Top of the page
Posterior urethral valves (PUV) are a condition that prevents normal urine flow from the bladder through the penis. PUV occurs when babies are born with extra tissue in the urethra. (It's the tube that carries urine from the bladder.) That tissue blocks urine flow. This can cause ongoing problems with the bladder and kidneys.
PUV is often treated just after birth.
A tiny tube called a catheter is inserted into the urethra to drain urine from the bladder. Fluids and electrolytes may be watched and replaced as needed.
Your baby may have surgery to remove the extra folds of tissue in the urethra. It can help improve urine flow. A thin, lighted viewing tool (cystoscope) is placed into the urethra. Then the extra tissue is removed. Some very small babies may have a different surgery first.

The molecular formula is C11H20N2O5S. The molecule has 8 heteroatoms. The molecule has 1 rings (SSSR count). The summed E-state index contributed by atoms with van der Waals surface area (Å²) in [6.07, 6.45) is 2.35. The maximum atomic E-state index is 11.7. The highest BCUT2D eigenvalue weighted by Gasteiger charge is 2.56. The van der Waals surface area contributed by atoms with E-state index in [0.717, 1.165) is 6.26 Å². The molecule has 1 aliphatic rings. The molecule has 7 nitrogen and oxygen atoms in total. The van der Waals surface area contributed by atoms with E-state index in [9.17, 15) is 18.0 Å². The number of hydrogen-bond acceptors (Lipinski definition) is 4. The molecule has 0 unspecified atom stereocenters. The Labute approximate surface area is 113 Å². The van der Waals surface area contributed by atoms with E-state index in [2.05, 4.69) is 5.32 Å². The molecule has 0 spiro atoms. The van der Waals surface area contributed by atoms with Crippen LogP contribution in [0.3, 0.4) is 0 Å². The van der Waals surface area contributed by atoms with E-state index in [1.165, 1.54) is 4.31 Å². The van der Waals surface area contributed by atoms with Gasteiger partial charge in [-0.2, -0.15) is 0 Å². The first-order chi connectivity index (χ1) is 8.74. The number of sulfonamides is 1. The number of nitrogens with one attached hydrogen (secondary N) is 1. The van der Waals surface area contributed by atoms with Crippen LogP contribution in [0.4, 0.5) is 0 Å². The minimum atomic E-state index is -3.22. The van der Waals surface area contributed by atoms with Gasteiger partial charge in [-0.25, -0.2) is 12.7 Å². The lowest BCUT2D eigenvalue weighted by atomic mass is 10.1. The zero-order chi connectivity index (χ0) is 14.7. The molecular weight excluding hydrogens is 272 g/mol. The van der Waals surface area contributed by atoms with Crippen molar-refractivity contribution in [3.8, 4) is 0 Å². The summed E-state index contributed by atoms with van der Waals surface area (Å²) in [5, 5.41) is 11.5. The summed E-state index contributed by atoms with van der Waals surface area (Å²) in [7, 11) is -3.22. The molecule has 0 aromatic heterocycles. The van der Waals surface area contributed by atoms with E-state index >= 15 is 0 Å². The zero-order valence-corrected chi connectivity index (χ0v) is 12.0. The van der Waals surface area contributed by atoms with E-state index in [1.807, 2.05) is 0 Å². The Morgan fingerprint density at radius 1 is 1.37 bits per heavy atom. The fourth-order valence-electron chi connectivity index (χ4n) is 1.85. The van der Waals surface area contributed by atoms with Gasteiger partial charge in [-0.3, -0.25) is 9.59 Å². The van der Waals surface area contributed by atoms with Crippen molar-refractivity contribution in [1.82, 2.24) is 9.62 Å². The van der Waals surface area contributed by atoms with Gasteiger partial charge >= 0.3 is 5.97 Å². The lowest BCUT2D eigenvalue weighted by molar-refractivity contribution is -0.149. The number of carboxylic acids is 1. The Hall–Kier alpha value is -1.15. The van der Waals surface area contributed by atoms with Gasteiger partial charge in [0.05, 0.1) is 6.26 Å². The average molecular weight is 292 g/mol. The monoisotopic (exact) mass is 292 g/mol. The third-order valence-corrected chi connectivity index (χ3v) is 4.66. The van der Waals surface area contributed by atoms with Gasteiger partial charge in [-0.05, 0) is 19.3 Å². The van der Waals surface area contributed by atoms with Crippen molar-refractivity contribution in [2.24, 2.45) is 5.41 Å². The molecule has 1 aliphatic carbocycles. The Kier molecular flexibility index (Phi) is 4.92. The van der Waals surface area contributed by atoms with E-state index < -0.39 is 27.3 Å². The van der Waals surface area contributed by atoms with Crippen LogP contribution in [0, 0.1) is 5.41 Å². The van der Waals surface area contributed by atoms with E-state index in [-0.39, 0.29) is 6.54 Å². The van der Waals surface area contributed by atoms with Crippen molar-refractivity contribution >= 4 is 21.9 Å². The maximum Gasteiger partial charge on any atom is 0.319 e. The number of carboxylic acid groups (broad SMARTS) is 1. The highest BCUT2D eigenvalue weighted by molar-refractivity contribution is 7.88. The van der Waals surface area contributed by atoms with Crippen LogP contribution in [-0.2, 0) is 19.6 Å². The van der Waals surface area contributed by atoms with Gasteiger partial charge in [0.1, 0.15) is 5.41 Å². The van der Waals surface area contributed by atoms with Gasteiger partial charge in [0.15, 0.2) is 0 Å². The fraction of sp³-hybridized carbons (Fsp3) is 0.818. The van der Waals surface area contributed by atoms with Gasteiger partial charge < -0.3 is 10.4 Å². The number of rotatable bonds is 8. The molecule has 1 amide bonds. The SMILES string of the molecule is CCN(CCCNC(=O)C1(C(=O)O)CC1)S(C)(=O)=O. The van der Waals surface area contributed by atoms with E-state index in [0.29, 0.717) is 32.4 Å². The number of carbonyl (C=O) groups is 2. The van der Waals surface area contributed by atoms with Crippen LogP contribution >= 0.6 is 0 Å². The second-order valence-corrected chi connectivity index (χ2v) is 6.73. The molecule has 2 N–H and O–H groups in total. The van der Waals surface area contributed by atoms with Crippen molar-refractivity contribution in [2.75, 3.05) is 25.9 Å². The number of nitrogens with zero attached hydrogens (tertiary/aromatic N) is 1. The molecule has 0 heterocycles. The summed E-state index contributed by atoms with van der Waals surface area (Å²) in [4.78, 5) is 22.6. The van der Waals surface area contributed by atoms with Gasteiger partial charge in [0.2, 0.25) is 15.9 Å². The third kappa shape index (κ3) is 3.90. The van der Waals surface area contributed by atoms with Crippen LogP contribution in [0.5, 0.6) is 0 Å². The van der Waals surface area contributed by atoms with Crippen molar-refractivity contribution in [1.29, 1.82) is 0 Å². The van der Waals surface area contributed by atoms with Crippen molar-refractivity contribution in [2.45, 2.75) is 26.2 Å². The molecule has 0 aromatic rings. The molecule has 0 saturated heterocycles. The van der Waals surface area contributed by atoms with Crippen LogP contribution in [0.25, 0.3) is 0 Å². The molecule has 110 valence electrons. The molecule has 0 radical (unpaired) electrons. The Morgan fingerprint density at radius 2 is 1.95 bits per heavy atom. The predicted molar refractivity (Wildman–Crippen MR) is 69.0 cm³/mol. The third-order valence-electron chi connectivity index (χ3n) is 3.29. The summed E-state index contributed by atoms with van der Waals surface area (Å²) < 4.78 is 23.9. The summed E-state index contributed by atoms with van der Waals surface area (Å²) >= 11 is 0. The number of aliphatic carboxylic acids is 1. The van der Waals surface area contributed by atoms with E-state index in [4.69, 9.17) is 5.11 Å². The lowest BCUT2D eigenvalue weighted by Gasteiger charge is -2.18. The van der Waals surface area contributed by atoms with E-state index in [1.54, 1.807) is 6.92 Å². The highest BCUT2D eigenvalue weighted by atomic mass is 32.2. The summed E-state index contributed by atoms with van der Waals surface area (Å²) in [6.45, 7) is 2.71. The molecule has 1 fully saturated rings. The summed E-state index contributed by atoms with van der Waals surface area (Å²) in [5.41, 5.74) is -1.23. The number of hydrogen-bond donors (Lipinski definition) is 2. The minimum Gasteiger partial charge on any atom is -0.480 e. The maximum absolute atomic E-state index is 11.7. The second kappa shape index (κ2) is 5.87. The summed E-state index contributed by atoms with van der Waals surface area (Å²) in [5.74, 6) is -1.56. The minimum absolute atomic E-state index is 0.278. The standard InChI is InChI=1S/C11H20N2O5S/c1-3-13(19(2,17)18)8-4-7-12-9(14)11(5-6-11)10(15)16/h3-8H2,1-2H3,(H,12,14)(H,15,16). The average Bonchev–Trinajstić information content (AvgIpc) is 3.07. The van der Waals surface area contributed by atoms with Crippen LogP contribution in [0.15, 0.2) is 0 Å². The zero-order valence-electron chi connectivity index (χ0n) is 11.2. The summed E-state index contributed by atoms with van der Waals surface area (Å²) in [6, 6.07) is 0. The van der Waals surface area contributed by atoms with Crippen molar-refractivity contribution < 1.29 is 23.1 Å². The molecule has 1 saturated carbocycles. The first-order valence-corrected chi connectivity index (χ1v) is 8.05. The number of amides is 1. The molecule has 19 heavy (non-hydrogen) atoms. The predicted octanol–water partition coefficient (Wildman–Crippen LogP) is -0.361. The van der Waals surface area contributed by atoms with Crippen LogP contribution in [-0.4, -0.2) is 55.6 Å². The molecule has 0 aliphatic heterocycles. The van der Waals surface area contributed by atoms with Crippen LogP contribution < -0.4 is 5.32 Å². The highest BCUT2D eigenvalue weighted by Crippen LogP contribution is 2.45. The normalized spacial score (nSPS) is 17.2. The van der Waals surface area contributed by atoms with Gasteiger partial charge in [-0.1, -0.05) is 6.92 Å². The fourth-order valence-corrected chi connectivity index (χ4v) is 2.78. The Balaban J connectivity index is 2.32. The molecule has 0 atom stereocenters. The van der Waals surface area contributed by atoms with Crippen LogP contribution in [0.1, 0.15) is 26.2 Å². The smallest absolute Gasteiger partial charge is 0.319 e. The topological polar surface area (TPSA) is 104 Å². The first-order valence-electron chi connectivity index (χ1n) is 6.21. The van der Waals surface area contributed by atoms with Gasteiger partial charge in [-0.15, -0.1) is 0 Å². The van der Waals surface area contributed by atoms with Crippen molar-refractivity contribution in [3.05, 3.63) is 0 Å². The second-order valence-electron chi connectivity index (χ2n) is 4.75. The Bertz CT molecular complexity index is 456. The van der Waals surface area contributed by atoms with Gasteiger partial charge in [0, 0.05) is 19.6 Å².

A newborn with PUV will likely need ongoing care for bladder and kidney problems.
Follow-up care is a key part of your child's treatment and safety. Be sure to make and go to all appointments, and call your doctor or nurse advice line (811 in most provinces and territories) if your child is having problems. It's also a good idea to know your child's test results and keep a list of the medicines your child takes.
Current as of: February 27, 2023
Author: Healthwise Staff
Medical Review:Kara C. Taggart MD - Urology & John Pope MD - Pediatrics
Care instructions adapted under license by your healthcare professional. If you have questions about a medical condition or this instruction, always ask your healthcare professional. Healthwise, Incorporated disclaims any warranty or liability for your use of this information.
©2006-2023 Healthwise, Incorporated. Healthwise, Healthwise for every health decision, and the Healthwise logo are trademarks of Healthwise, Incorporated.